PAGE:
In Jane Austen's Emma, the eponymous protagonist is the "handsome, clever, and rich" Emma Woodhouse, who's the social head of her community in the English countryside. She's a spoiled, arrogant brat that sticks her nose in other people's business, often with disastrous results—the 1800s version of a messy bitch who lives for drama. While a period film about a rich white girl with first-world problems may sound antiquated in 2020, its timeless story spans issues we all continue to encounter in love and friendship today.
All that meddling comes with good intentions and, for the most part, hilariously bad results. Emma schemes to get her friend Harriet (Mia Goth), who is poor and from a disadvantaged background, married to a jerk in a higher social class, believing it would benefit her, despite the fact that Harriet ultimately has a much more genuine connection with a cute farmer. While Emma vows to never marry (after all, why should she when she's rich and comfortable on her own?), she can't help but be on the lookout for a possible husband for herself, and in pursuit of impressing her crush—the manipulative Frank Churchill (Callum Turner)—she ends up being witheringly mean to her sweet (albeit mildly annoying) friend Miss Bates. Emma realizes she messed up, but her actions put into question the future of her relationship with her close family friend Mr. Knightley, with whom her growing mutual attraction can't be ignored. While things get messy and complicated throughout, in the end, Emma and Mr. Knightley (205-year-old spoiler alert!) end up happily together, as do the others whose love lives she meddled in. The story remains a decadent rom-com for the ages, remade for the screen at least 14 times, and now, it has yet another remake heading to theaters this week.
Director Autumn de Wilde wasn't interested in modernizing the story at all, which makes sense when there's already a perfect modern-ish adaptation of Emma out there—1995's Clueless. The rock 'n' roll and fashion photographer has a resume that's miles long and includes countless iconic album covers (Beck's Sea Change, Elliot Smith's Figure 8, Jenny Lewis and the Watson Twins' Rabbit Fur Coat), but her adaptation of Emma is her feature film debut and an opportunity she called "a dream come true. "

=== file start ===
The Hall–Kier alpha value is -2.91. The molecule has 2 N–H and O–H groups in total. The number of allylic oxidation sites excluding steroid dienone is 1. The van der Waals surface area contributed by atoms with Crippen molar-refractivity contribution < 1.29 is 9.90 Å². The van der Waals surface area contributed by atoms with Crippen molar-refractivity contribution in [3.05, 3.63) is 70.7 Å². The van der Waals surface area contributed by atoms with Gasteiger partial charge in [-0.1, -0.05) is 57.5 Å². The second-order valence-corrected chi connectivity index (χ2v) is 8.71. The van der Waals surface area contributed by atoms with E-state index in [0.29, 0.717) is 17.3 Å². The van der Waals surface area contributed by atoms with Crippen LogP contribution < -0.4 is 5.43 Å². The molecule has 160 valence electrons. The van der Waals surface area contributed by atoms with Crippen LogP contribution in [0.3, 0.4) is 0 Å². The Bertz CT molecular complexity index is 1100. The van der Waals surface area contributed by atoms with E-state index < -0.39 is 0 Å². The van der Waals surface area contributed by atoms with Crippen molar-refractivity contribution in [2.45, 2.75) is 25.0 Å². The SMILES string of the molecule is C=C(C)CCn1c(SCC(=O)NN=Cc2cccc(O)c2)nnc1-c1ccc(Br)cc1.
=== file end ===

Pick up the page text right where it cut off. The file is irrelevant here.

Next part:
"I just wanted to humanize the characters," she told me over tea at the Whitby Hotel in New York City. "These characters that Jane Austen created still exist today. Almost all of us have had a best friend that we wondered if we should've kissed. There's the thrill of arguing with your best friend, that same person, and realizing that maybe you want to have sex."
We all have—or have been—that friend who just can't seem to stay out of other people's business and steer clear of drama, and that's what makes Emma such an enduring character to this day.
"[Emma] pretends she doesn't [want to meddle] and yet somehow always finds herself in the middle of it. What I love about our movie is that everyone's a hot mess consistently," added Anya Taylor-Joy, who stars as Emma and whom you might remember from 2015's period horror flick The VVitch and M. Night Shyamalan's 2016 thriller Split.
Indeed, even among the finery and propriety of 19th-century English society, de Wilde's Emma illuminates many universally human experiences in a way that's deeply it me, even if instead of a corset, you're just rocking an especially tight pair of high-waisted jeans. Despite the story's setting hundreds of years ago, many of the situations feel wildly relatable: The film depicts multiple panic attacks; a devastating breakup between two best friends (Emma and Harriet); the crippling pain that comes from hurting someone you love; the heart-wrenching regret of believing you lost your shot at real love; and a scene where we see Mr. Knightley (Johnny Flynn) and Emma getting dressed in all their finery that may or may not include a little nudity, showing that underneath all the ruffles and bows, they're just two people.